Last Friday, the team led by Dr Andrea Sciacchitano (Faculty of Aerospace Engineering) published its report on the airflow measured in the Thialf ice rink. After the record rainfall during the World Distance Championships in February, rumours (in Dutch) started about ‘mechanical wind’ in the ice rink, which was allegedly caused by turning the ventilation grids in the floor around the rink.
TU staff were still on site with their gear to measure the air displacement of skaters. Thialf asked them to also measure the air circulation in the hall, to put the rumours to bed once and for all. Sciacchitano was working with Professor Philo Bluysen (Indoor Environment at the Architecture Faculty), PhD student Alexander Spoelstra and Aerospace Engineering master's student Laura Jou Ferrer on this exercise. They wrote the Airflow measurements in the Thialf ice rink technical report which concluded that the ventilation system does cause air to flow in the direction of the skaters at a speed of approximately 0.10 m/s.
Video still: NOS
There are two ventilation systems in the rink. One of these is an air duct above the entire 400 metre track which has pipes that blow air downwards in the direction of travel.
Video still: NOS
Outside the track, the second system is a ventilation channel under the wooden floor. The air from this channel blows air upwards through vents. Last autumn, these vents were also turned in the direction of travel.
Researchers measured a slight tail wind of 0.10 to 0.15 m/s if one or both ventilation systems were in operation. Since the International Skating Union ISU has no guidelines on indoor ventilation, the researchers took the norms of the Dutch Olympic organisation NOC*NSF as a reference, which states a maximum of 0.5 m/s.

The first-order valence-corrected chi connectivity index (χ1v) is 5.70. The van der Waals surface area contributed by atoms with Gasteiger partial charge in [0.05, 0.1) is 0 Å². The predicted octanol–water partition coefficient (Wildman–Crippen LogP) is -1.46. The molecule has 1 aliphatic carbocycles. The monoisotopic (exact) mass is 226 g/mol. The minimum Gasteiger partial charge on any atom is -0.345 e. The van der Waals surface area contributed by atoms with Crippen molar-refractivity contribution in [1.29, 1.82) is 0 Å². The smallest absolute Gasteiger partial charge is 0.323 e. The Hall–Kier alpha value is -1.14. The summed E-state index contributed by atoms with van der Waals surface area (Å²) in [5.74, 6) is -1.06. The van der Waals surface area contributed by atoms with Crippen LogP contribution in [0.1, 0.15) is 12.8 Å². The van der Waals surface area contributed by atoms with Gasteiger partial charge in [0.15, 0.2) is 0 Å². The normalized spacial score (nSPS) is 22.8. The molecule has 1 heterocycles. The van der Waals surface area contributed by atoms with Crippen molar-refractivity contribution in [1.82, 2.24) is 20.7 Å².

The conclusions in the media were quite divergent. The headline in the AD newspaper was Slight wind advantage in Thialf. Correct, according to Sciacchitano. In de Volkskrant newspaper it was No tailwind for skaters Thialf. Not quite correct, he says. “There was a small tailwind, but we do not know if it had any effect on the skating times.” Sportnieuws went on the attack with Research also shows that there was cheating in Thialf. “I don't agree with that,” says the lead researcher. “You need ventilation to maintain the ice. Our conclusion is that the tiny bit of wind was well within the NOC*NSF’s norms for indoor sports venues.” The NOC*NSF standard is up to 0.5 m/s, more than three times higher than the values measured in Thialf.
Possibly no world record without a little tailwind in Thialf, NU.nl states cautiously. “That may be the case,” responds Sciacchitano, “but we did not do any measurements during the record breaking events. When we did the measurements, there were no skaters and no audience.” Finally, the NOS news: TU Delft concludes: fast times Thialf not caused by ventilation grids. This directly refers to the air vents in the floor being turned in November last year. TU Delft has not researched the influence of the direction of the air vents, but there is something to be said about it. “If you switch off the air flow in the floor ventilation but leave the ceiling ventilation on, there will be a slight tail wind. You can therefore conclude that the prevailing wind is not caused by turning the grids. So the headline is correct, even if it is a little ambiguous.”
What did Sciacchitano himself learn from the exercise? He is actually surprised that ISU, the international skating federation, has no regulations on permissible wind speeds in indoor competitive skating rinks. If it did, measurements would have to be taken worldwide. Sciacchitano would also like to see if a passing skater or the presence of an audience would make any difference to the measurements. In that sense, this research report was a good baseline measurement.